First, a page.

The Nebraska Tourism Commission recently unveiled a surprising new slogan: “Honestly, It’s Not for Everyone.” Unsurprisingly, it has garnered considerable national press for making this bold move. Conventional tourism campaigns rely on extolling the positives of a given location; European slogans include Germany’s “Simply Inspiring” and Norway’s “Powered by Nature,” while in the United States we have Utah’s “Life Elevated” and West Virginia’s “Wild and Wonderful.”
Nebraska’s new slogan takes a different approach, acknowledging that the state doesn’t get attention as a leisure destination or even a significant natural beauty. By turning conventional wisdom on its head, the Nebraska Tourism Commission is attracting attention of a different kind and ultimately achieving its goal.
We’ve explored successful brand slogans and taglines before, noting that “The best taglines accomplish a lot in just a few words. They intrigue us and perk up our ears. They answer our first question about a brand – ‘what do they do?’ – while leaving enough to the imagination that we feel compelled to look deeper. They stick around inside our heads long after we encounter them.” By these measurements, “Honestly, It’s Not for Everyone” is a resounding success. It captures our attention, spurs further research, and is definitely memorable for its radical honesty.
State tourism boards face the same branding problems as any other organization – how do they bring attention to their product, set realistic expectations, and create a call to action? The slogan “Honestly, It’s Not for Everyone” achieves these goals as well. In Forbes, leadership strategist Henry DeVries writes that “Honesty is disruptive,” and disruption of the norm is just what Nebraska (often considered a “boring” state) needed to get national attention.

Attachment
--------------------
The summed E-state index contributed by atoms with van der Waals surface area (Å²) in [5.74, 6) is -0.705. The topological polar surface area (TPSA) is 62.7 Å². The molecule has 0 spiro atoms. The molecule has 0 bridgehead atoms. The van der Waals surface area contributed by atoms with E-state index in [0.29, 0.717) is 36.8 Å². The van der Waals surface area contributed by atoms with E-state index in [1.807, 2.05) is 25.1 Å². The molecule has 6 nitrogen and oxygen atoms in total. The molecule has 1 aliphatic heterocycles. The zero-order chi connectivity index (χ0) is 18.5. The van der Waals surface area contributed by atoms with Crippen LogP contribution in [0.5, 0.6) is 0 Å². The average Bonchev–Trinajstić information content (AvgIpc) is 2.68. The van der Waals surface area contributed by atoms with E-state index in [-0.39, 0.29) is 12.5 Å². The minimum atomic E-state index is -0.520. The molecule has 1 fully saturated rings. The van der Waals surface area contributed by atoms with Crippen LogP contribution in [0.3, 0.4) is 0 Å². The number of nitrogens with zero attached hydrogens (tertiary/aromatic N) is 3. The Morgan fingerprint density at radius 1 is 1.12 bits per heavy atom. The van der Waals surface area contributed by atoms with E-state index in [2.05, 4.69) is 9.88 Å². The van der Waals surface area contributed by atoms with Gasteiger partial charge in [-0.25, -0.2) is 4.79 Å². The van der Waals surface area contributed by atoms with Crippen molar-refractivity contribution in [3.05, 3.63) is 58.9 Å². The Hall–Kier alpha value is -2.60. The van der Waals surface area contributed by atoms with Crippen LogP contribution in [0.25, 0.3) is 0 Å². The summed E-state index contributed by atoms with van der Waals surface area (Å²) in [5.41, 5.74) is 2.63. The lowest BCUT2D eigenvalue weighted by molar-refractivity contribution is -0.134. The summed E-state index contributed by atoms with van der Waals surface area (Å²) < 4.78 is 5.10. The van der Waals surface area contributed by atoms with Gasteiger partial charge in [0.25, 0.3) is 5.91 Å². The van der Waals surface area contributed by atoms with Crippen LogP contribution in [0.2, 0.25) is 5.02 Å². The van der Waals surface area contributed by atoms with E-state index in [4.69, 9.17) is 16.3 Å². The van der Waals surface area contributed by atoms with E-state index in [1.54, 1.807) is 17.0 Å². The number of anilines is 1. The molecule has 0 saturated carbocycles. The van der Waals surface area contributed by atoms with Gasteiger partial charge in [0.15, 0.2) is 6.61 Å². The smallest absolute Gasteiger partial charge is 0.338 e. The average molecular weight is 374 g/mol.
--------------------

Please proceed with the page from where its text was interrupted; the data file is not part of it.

Rather than mere self-deprecation, Nebraska’s slogan is a challenge to the people who encounter it. If Nebraska isn’t for everyone, we ask, could it be for me? Our perception of Nebraska as boring is challenged by such an unconventional approach. Our idea of what travel is supposed to be is challenged as well. Perhaps most importantly, the slogan challenges us to look more deeply at a destination that we may have previously ignored.
AdWeek notes that “Turning negatives into marketing positives can be a tricky proposition but, when done right, result in magic.” This particular magic trick turns our perception of this “flyover” state on its head.
What about perception inside the state? The Lincoln Journal Star reports that, while some residents have expressed offense, “many people inside and outside the state really like the campaign,” which “has amassed more than $5 million worth of free attention from local and national media” including “The Late Show with Steven Colbert” and the “TODAY” show. Website traffic has tripled since the campaign’s launch, as have requests for travel guides.
The ad campaign that accompanies this new slogan features statements such as “Lucky for you, there’s nothing to do here” and “Another day on the dusty plains” over photographs that reveal the irony of these statements. “Nothing to do” is paired with happy millennials enjoying a leisurely journey down a river at sunset. “Dusty plains” is undercut by a young boy’s bare feet walking over a waterfall.
What the campaign ultimately communicates is that our expectations about Nebraska are wrong. If the campaign had been an earnest, plaintive attempt to change minds, it wouldn’t have attracted much attention. Instead, it embraces irony to reveal unexpected truths and ultimately highlight the state’s full potential as a tourist destination.
Brand builders and marketers should take inspiration from Nebraska’s unconventional yet remarkable approach. Challenging consumer’s expectations by subverting them can result in a powerful message of purpose. In the meantime, does anyone else feel like taking a trip to Nebraska?